A smoothie packed with raw almond butter (and fruit and greens) was my go-to breakfast for years because I thought that I was properly fueling my body – ya know, getting in those ‘good’ fats and nutrients from fruits and veggies. There was one big problem…I dealt with stomach aches almost daily after consuming these smoothies. But I chalked it up to anxiety at the time. 

It wasn’t until long after I stopped drinking smoothies that I know the real culprit of the stomach aches.


Now, I didn’t stop eating almond butter or nuts for that matter after I quit the smoothies until a few months ago. And yeah, each time I would eat a substantial amount of almond butter (like 2+ tablespoons), I would get a stomach ache. Still chalked it up to a side effect of anxiety.

And then I came across Dr. Raymond Peat’s work. Ray is a biologist who specializes in hormonal and metabolic health and his approach on nutrition and lifestyle is very different from all the mainstream media views and fads.  

When I first started looking at his research on dairy specifically, I was a little skpetical because what he was saying was so contrary to lots of what I’d learned before. But I leaned in to the triggering approach and applied some of the lifestyle recommendations to my life. And they worked. And they’re still working. Ray Peat challenges you to be a critical thinker when it comes to mainstream advice and in general to start thinking for yourself and not just to follow blindly what mainstream media and governments tell us to do. 

Back to the nuts. 

I read Ray Peat’s research on the negative effects of nuts and then I dove in deeper and explored other outlets and research. I was so.fucking.relieved to realize that my stomach aches were due to the nut intake. Not that I am glad about having had them, but I knew why and it wasn’t from anxiety. I haven’t had one since the last day I consumed a heavy dose of nuts. Side note: yeah, I’ve had some nuts here and there and ate a Reese’s Peanut Butter Cup or two recently. 😉 I just don’t go out of my way to eat them now.

Ok, if you’re like, ‘come on Lynn, just get to the damn point’ – here are 3 reasons to re-think your nut (and seed!) intake.

  1. Nuts and seeds contain high levels of the wrong fats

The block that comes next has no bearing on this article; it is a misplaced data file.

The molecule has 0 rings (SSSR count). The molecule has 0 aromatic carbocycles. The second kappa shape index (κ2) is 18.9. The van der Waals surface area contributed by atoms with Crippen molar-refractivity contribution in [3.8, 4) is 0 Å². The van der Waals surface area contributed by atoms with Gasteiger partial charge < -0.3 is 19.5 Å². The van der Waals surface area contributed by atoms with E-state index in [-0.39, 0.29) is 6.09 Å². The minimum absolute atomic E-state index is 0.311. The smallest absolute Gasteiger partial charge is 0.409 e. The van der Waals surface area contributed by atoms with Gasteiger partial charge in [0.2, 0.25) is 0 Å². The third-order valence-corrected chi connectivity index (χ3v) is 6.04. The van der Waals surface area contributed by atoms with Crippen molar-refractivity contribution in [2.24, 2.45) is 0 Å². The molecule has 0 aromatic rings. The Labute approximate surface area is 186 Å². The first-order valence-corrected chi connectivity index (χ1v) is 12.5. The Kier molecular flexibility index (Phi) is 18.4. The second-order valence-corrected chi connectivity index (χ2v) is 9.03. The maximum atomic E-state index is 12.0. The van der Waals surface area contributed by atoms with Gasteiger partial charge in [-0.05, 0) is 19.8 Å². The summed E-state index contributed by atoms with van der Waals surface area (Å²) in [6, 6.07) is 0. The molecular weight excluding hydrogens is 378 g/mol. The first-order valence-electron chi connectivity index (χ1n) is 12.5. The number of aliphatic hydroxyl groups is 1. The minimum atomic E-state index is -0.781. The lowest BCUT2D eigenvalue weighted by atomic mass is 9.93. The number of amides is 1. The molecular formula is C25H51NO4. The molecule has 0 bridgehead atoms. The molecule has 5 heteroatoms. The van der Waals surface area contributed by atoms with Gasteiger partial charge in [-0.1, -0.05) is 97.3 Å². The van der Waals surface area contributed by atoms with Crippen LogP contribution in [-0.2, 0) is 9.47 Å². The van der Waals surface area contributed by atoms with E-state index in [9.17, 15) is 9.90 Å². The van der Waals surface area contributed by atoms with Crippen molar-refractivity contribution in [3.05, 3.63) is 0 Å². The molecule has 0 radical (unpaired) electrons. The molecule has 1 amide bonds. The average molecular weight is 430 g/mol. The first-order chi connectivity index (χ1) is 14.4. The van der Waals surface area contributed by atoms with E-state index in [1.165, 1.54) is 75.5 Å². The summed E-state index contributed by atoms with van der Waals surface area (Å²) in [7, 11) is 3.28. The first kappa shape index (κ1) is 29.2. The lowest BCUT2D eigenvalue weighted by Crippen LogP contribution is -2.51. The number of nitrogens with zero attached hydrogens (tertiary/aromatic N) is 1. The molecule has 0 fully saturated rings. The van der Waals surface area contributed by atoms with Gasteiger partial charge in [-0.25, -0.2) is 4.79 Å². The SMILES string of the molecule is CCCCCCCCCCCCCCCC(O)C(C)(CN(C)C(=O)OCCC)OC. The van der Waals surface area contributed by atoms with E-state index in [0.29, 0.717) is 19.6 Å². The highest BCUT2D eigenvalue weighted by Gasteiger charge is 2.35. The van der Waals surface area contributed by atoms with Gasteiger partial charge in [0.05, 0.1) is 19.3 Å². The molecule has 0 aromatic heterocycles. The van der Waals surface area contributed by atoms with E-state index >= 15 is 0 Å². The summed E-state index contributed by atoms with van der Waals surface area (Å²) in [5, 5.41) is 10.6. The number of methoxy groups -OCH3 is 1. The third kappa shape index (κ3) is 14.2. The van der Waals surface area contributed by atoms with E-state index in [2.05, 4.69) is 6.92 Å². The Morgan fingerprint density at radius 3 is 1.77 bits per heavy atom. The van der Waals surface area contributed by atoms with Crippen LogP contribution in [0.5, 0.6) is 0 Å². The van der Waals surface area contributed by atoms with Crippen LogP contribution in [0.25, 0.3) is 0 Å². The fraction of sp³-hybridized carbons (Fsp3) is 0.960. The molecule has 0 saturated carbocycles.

So many people believe nuts and seeds are a great source of protein, which in truth, they are anywhere from only 5% to 30% protein. {via}   The rest of the nuts and seeds calories come from fat.  Personally I have never been scared of eating fats. Have you ever heard the very true saying, “fats don’t make you fat”? However… I am against the anti-metabolic polyunsaturated fats (PUFA’s).  Ray Peat also has a ton of information of PUFA’s that I highly recommend reading, which covers what they are, what they’re in, etc. PUFA’s are commonly found in soy, corn, legumes, AND nuts and seeds.  The PUFA’s in nuts and seeds are actually used as protection toward hungry animals and from the cold winter weather.  However, what is protective to the seed has been shown to be toxic to humans.

According to Dr. Ray Peat:

“Polyunsaturated oils defend the seeds from the animals that would eat them, the oils block the digestive enzymes in the animals’ stomachs. In addition, seeds and nuts are designed to germinate in early spring, so their energy stores must be accessible when the temperatures are cool, and they normally don’t have to remain viable through the hot summer months. Unsaturated oils are liquid when they are cold, and this is necessary for any organism that lives at low temperatures. These oils easily get rancid (spontaneously oxidizing) when they are warm and exposed to oxygen. When the oils are stored in our tissues, they are much warmer, and more directly exposed to oxygen, than they would be in the seeds, and so their tendency to oxidize is very great. These oxidative processes can damage enzymes and other parts of cells, and especially their ability to produce energy (cellular respiration).”

  1. Raw nuts contain phytoestrogens.

Phytoestrogens are molecules from plants that resemble the body’s natural estrogen, but do not quite match it. This means that they sit at estrogen receptor sites. Sometimes they increase estrogenic activity – depending on the type of estrogen receptor present in this kind of tissue, say, in this case, the skin – and sometimes they increase it, like in the ovaries.

In either case, eating a lot of nuts can negatively impact female hormone balance. It’s worth noting at this point that combining phytoestrogenicity (this is not a real word) with inflammation is a big problem for menstrual cramps. If you have trouble with cramping and regularly eat nuts, they may be to blame. {via}

  1. Nuts are Trypsin Inhibitors

Nuts and seeds contain trypsin inhibitors.  Trypsin inhibitors, like phytates, are anti-nutrients.  Their function is to protect the seeds of plants from insects by blocking enzyme function. Just another protective mechanism mother nature has given seeds and nuts. These trypsin inhibitors prevent protease enzymes from digesting protein in the human digestive tract.  Therefore, the little bit of protein you may think you are getting from your nuts and seeds may not even be digested. {via}

Ok, now for a medical disclaimer: I am just sharing my experiences and my research here and what works for me – this might not work for you, so please don’t take it as medical advice – instead educate yourself and figure out a lifestyle that supports your optimal health and happiness. I just wanted to share it since my life changed a lot to the better ever since I started to follow my gut (literally), intuition, and research. 

Xx, Lynn